Richard Page's long and fruitful musical teaming with trumpeter Ed Lister was up-front in The Night on the Town Band's performance at MJF©Brett Delmage, 2015
Richard Page's long and fruitful musical teaming with trumpeter Ed Lister was up-front in The Night on the Town Band's performance at MJF©Brett Delmage, 2015

Richard Page's Night on the Town Band
Merrickville's Jazz Fest
Baldachin Inn Ballroom
Sunday, October 18, 2015 – 7 p.m.

View photos of this performance

Ottawa saxophonist Richard Page has been developing his Night on the Town Band over the last year, playing deliberately-accessible and fun – but also original – music. The success of that approach could be seen in the enthusiastic response the band received at the closing night concert of Merrickville's Jazz Fest.

The band is made up of younger musicians respected on Ottawa's jazz scene – drummer Michel Delage, double bassist Alex Bilodeau, guitarist Terence Wright – and most importantly, trumpeter Ed Lister, with whom Page has had a long and fruitful musical teaming. Page and Lister both share a love of hard bop and funk and soul, and have created several groups to play that music.

The two are the front-line horns in Marc Decho's Sun Crescent Barbecue Stompers, which was a huge hit at Merrickville in 2014 and has continued to play regularly and successfully around Ottawa ever since. Both the Stompers and this band share a similar mix of instruments, with Lister using several different mutes on his trumpet and Page playing clarinet and baritone and tenor sax. The difference is that the Night on the Town Band plays Page's own music.

Page is a prolific composer, in both longer-form chamber jazz and big band formats, as well as straight jazz tunes. He told the audience on Sunday that he created the band because he had a number of his tunes “which I didn't know what to do with. I decided to try them together and with this group – and they worked!”

The Night on the Town Band has played several times at Jazz Mondays at Le Petit Chicago, and appeared at last June's Ottawa Jazz Festival. But I thought their concert at Merrickville was a cut above anything I'd heard them do before, in terms of group tightness and a distinctive sound – perhaps because they had recorded an album exactly a month before. They gave the diverse set list an engaging work-out and easily captured the audience's attention.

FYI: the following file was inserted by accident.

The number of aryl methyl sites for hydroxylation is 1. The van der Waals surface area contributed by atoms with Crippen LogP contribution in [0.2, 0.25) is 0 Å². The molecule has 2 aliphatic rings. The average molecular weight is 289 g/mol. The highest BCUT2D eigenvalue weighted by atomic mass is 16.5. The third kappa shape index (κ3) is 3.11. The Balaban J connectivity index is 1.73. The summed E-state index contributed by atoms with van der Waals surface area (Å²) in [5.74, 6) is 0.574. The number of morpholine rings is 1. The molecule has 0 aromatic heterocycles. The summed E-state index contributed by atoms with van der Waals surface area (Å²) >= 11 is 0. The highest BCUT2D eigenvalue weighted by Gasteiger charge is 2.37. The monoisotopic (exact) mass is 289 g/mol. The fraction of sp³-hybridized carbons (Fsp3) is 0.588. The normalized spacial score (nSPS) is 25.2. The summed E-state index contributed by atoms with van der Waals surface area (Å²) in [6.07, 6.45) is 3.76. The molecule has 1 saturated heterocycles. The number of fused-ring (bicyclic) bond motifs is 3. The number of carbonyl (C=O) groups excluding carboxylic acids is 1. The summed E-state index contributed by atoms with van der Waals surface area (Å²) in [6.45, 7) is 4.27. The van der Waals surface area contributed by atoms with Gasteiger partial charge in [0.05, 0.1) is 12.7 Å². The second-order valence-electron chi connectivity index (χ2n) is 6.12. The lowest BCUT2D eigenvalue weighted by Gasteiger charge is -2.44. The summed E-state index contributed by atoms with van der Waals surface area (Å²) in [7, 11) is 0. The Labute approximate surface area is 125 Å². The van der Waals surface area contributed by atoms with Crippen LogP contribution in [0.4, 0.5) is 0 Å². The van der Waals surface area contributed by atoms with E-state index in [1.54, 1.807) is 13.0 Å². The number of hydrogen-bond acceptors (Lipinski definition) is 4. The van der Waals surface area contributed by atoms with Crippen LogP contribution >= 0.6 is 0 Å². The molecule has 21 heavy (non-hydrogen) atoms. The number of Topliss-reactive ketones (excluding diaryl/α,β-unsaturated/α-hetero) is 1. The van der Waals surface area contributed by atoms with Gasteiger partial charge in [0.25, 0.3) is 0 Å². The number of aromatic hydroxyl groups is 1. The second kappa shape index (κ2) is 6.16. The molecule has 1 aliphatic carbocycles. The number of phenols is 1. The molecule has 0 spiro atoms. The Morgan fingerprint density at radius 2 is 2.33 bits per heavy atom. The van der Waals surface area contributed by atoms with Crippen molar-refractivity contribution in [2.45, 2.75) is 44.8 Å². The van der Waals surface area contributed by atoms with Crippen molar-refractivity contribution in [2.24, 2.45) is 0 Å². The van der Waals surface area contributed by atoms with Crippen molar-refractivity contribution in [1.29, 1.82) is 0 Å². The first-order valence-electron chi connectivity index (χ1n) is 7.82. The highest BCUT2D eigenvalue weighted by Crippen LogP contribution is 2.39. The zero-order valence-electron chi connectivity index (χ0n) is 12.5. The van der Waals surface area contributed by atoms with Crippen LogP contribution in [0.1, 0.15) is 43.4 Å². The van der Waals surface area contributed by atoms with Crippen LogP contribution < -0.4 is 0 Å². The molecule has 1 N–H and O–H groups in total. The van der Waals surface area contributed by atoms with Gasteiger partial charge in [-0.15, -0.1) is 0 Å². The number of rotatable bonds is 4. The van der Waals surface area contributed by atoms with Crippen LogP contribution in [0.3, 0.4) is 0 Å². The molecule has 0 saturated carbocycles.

They opened the varied set-list with “Broken Toe”, which featured deep growling notes on baritone sax contrasting with more delicate, melodic lines on electric guitar and muted trumpet. It was a fast-paced opening to the show, with lots of group interaction producing a notable groove.

“Duke's Rhumba”, by contrast, was a blues with a quiet Latin tinge, an extended piece with notable solos. Page contributed slow, moody lines on clarinet; Wright produced glistening guitar lines; Bilodeau played melodic and deep bass riffs; and Lister created a fast sparkle of notes on trumpet which coalesced into a subdued whole. The piece started and ended with a duet between clarinet and muted trumpet, repeating the mournful theme.

By this point, the audience was enjoying itself: the piece got strong applause.

And that enjoyment continued with “An Afternoon with Sailor Jerry”, a dirty blues with lots of swing which featured wah-wah trumpet lines, bright, syncopated guitar, and intense tenor sax. It got the crowd clapping and cheering partway through.

“East Coast Sunset” was a piece not only new to the audience, but also to the band. Page wrote it in 2009 and had dug it out the previous evening and gave it a short rehearsal with the band that afternoon. Regardless, it worked well: a quiet lament with the guitar, bass, and drums holding the piece together and trumpet and tenor sax creating coordinated but contrasting melodies.

I was particularly impressed with “Tangoesque”, which Page originally wrote for string quartet. It opened with his deep, sensuous line on clarinet. Lister joined in on muted trumpet, and both continued playing a sinuous melody. It was a mesmerizing piece, with each musician in turn adding to the swaying feel, before it ended with bright notes on guitar and slowly fading clarinet.

“H Double-Oh Tee” was the nearest Page got to hard bop in this show, with a fast swinging introduction on baritone sax and muted trumpet, well supported by the rhythm section. It was altogether upbeat, with an emphatic, almost furious drum solo from Delage, and bright, flowing guitar from Wright.

The group closed with a song that shouldn't have worked, but did. “White Picket Fence” is Page's one and only country-and-western song. He told the crowd it was a fun song to play, and it turned out to be a fun song to listen to, despite starting off slowly and a bit melancholy. It built up with contrasting voices from the different instruments all playing the melody – before ending slowly and with feeling.

The audience praised the hour-long show with an immediate standing ovation.

Page says that he hopes to release the band's first album in the next few months, and will schedule more live gigs for the band at that time. Listeners should watch out for those shows: this is a talented group of Ottawa musicians playing fine original music, and is well worth listening to.

    – Alayne McGregor

Read's reviews of concerts at the 2015 Merrickville's Jazz Fest, and interviews with musicians appearing at the festival:

All photos ©Brett Delmage, 2015